Sunday, February 05, 2012

Cultural Translations: Medieval / Early Modern / Postmodern


You are cordially invited to attend a one-day symposium "Cultural Translations: Medieval / Early Modern / Postmodern" to be held at George Washington University in D.C., 9:30 am - 4:00 pm, Sunday, March 25, 2012, sponsored by GW MEMSI. The symposium takes place one day after the Renaissance Society of America annual meeting here (Mar 22-24); if you are coming for the RSA, please consider staying an additional day.

The event is free and open to all who wish to attend. Please stay tuned for updates on the venue and lunch.

Symposium Website: http://www.gwu.edu/~acyhuang/culturaltranslations.html


ABOUT          

Empires are lost and won, and stories are marred and rediscovered through cultural translations--the transformation of genres, manipulation of ideas, and linguistic translation. Cultural translation is one of the most significant modes of textual and cultural transmission from medieval to modern times. Estrangement and transnational cultural flows continue to define the afterlife of narratives. Translation, or translatio, signifying “the figure of transport," was a common rhetorical trope in early modern Europe that referred to the conveyance of ideas from one geo-cultural location to another, from one historical period to another, and from one artistic form to another.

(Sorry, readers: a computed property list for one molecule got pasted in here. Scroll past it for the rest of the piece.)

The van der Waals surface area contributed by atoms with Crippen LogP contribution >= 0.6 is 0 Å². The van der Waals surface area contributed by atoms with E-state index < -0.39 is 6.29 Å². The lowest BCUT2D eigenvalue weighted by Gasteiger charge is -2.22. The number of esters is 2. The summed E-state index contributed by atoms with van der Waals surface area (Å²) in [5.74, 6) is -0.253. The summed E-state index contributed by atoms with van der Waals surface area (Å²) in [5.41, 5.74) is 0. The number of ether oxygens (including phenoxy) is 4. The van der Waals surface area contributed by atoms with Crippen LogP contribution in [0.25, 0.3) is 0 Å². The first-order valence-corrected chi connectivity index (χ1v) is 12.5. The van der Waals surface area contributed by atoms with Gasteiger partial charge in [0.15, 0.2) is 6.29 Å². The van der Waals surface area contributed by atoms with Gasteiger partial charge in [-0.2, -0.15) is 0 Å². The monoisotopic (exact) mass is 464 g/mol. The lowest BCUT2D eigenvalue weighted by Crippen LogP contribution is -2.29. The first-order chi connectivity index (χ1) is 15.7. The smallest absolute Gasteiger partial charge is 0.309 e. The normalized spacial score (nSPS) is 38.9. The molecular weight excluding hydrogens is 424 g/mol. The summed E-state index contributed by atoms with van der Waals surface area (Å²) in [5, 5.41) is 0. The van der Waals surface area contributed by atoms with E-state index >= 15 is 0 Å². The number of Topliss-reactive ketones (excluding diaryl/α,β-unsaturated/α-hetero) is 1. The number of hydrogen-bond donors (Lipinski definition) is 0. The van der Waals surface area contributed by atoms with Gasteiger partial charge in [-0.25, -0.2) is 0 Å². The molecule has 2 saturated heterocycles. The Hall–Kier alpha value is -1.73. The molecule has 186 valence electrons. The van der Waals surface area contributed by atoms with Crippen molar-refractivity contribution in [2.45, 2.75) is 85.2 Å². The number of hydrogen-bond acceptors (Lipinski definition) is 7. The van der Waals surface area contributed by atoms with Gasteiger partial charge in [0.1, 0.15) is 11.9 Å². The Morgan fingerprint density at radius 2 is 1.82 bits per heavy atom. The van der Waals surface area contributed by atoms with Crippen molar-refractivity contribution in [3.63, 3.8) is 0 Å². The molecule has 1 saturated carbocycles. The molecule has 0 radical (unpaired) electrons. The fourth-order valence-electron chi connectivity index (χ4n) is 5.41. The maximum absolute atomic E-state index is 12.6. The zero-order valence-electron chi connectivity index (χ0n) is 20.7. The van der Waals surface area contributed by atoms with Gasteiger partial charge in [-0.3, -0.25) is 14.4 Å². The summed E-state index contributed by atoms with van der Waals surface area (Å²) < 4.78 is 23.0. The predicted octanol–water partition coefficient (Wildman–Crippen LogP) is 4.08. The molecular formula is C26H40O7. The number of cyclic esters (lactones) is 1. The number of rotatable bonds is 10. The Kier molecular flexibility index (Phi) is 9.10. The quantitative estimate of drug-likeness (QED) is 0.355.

Over the past decade "translation" as an expansive critical concept has greatly enriched literary and cultural studies. In response to these exciting new developments, this one-day symposium brings together leading scholars from the fields of medieval and early modern studies, history, film, English, Spanish and Portuguese, Arabic and comparative literary studies to engage in transhistorical and interdisciplinary explorations of post/colonial travel, globalization, and the transformation of texts, ideas, and genres.

The presentations are designed with both general and specialist audiences in mind. Following in the wake of several recent events in town, namely the Folger's exhibitions on "Imagining China: The View from Europe, 1550-1700" and "Manifold Greatness: The Creation and Afterlife of the King James Bible" and conferences on "Contact and Exchange: China and the West" and "Early Modern Translation: Theory, History, Practice," and the 58th Annual Meeting of the Renaissance Society of America (RSA) in Washington, DC, 22–24 March, 2012, the Symposium at GW continues and expands these thought-provoking dialogues.


PRESENTATIONS
                        Medieval
Suzanne Conklin Akbari (Toronto, English and Medieval Studies): Translating the Past: World Literature in the Medieval Mediterranean
Marcia Norton (GW, History): topic to be announced
                        Early Modern
Barbara Fuchs (UCLA, English and Spanish & Portuguese): Return to Sender: "Hispanicizing" Cardenio
Christina Lee (Princeton, Spanish & Portuguese): Imagining China in a Golden Age Spanish Epic
                        Postmodern
Peter Donaldson (MIT, Literature): The King's Speech: Shakespeare, Empire and Global Media
Margaret Litvin (Boston, Arabic and Comparative Literature): topic to be announced


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The event is sponsored by the George Washington University Medieval and Early Modern Studies Institute (MEMSI) with the support of the GW Department of English. The symposium is co-organized by Alexander Huang, Jonathan Hsy, and Lowell Duckert.

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